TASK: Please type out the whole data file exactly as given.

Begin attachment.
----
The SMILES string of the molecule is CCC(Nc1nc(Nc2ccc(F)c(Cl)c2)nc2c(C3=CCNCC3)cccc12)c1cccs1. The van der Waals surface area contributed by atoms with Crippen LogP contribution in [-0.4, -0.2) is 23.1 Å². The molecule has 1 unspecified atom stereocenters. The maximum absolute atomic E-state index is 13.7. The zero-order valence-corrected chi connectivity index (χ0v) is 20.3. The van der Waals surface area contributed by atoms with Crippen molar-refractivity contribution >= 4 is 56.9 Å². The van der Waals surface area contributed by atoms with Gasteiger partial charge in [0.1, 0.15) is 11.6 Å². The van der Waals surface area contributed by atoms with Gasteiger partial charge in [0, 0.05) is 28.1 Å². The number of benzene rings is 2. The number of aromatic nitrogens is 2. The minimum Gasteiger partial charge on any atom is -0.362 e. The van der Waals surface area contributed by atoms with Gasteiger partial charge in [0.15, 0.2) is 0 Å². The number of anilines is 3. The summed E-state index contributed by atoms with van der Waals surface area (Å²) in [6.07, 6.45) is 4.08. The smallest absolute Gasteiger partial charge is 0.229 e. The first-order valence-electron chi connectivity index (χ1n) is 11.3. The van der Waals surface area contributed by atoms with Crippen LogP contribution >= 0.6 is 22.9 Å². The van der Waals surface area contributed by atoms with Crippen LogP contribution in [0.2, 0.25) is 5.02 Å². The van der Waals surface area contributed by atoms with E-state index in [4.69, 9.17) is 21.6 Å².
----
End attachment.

The SMILES string of the molecule is CCC(Nc1nc(Nc2ccc(F)c(Cl)c2)nc2c(C3=CCNCC3)cccc12)c1cccs1. The van der Waals surface area contributed by atoms with Crippen LogP contribution in [-0.4, -0.2) is 23.1 Å². The molecule has 1 unspecified atom stereocenters. The maximum absolute atomic E-state index is 13.7. The zero-order valence-corrected chi connectivity index (χ0v) is 20.3. The van der Waals surface area contributed by atoms with Crippen molar-refractivity contribution >= 4 is 56.9 Å². The van der Waals surface area contributed by atoms with Gasteiger partial charge in [0.1, 0.15) is 11.6 Å². The van der Waals surface area contributed by atoms with Gasteiger partial charge in [0, 0.05) is 28.1 Å². The number of benzene rings is 2. The number of aromatic nitrogens is 2. The minimum Gasteiger partial charge on any atom is -0.362 e. The van der Waals surface area contributed by atoms with Gasteiger partial charge in [0.15, 0.2) is 0 Å². The number of anilines is 3. The summed E-state index contributed by atoms with van der Waals surface area (Å²) in [6.07, 6.45) is 4.08. The smallest absolute Gasteiger partial charge is 0.229 e. The first-order valence-electron chi connectivity index (χ1n) is 11.3. The van der Waals surface area contributed by atoms with Crippen LogP contribution >= 0.6 is 22.9 Å². The van der Waals surface area contributed by atoms with Crippen LogP contribution in [0.2, 0.25) is 5.02 Å². The van der Waals surface area contributed by atoms with E-state index in [4.69, 9.17) is 21.6 Å².